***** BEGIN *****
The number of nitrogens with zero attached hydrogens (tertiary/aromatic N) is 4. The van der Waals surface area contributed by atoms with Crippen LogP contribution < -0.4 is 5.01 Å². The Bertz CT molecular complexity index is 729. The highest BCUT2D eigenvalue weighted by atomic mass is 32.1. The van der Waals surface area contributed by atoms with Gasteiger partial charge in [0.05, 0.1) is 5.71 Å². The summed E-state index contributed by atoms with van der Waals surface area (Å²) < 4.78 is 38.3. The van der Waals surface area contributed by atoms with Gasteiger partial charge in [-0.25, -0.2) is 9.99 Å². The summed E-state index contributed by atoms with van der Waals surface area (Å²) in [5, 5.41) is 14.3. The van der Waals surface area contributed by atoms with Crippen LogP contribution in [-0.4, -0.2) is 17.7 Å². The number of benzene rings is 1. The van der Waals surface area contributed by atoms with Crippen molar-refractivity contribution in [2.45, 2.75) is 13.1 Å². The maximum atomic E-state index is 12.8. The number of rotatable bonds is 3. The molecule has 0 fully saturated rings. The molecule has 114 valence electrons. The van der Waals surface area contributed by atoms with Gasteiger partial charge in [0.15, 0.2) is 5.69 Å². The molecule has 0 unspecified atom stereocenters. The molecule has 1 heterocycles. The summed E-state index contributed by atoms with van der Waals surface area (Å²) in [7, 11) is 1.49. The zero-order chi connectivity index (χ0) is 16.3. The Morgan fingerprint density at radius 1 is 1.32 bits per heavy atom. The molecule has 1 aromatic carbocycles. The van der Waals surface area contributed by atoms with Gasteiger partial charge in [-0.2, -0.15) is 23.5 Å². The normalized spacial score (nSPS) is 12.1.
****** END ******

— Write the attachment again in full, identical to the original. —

The number of nitrogens with zero attached hydrogens (tertiary/aromatic N) is 4. The van der Waals surface area contributed by atoms with Crippen LogP contribution < -0.4 is 5.01 Å². The Bertz CT molecular complexity index is 729. The highest BCUT2D eigenvalue weighted by atomic mass is 32.1. The van der Waals surface area contributed by atoms with Gasteiger partial charge in [0.05, 0.1) is 5.71 Å². The summed E-state index contributed by atoms with van der Waals surface area (Å²) < 4.78 is 38.3. The van der Waals surface area contributed by atoms with Gasteiger partial charge in [-0.25, -0.2) is 9.99 Å². The summed E-state index contributed by atoms with van der Waals surface area (Å²) in [5, 5.41) is 14.3. The van der Waals surface area contributed by atoms with Crippen LogP contribution in [-0.4, -0.2) is 17.7 Å². The number of benzene rings is 1. The van der Waals surface area contributed by atoms with Crippen molar-refractivity contribution in [2.45, 2.75) is 13.1 Å². The maximum atomic E-state index is 12.8. The number of rotatable bonds is 3. The molecule has 0 fully saturated rings. The molecule has 114 valence electrons. The van der Waals surface area contributed by atoms with Gasteiger partial charge in [0.15, 0.2) is 5.69 Å². The molecule has 0 unspecified atom stereocenters. The molecule has 1 heterocycles. The summed E-state index contributed by atoms with van der Waals surface area (Å²) in [7, 11) is 1.49. The zero-order chi connectivity index (χ0) is 16.3. The Morgan fingerprint density at radius 1 is 1.32 bits per heavy atom. The molecule has 1 aromatic carbocycles. The van der Waals surface area contributed by atoms with Gasteiger partial charge in [-0.2, -0.15) is 23.5 Å². The normalized spacial score (nSPS) is 12.1.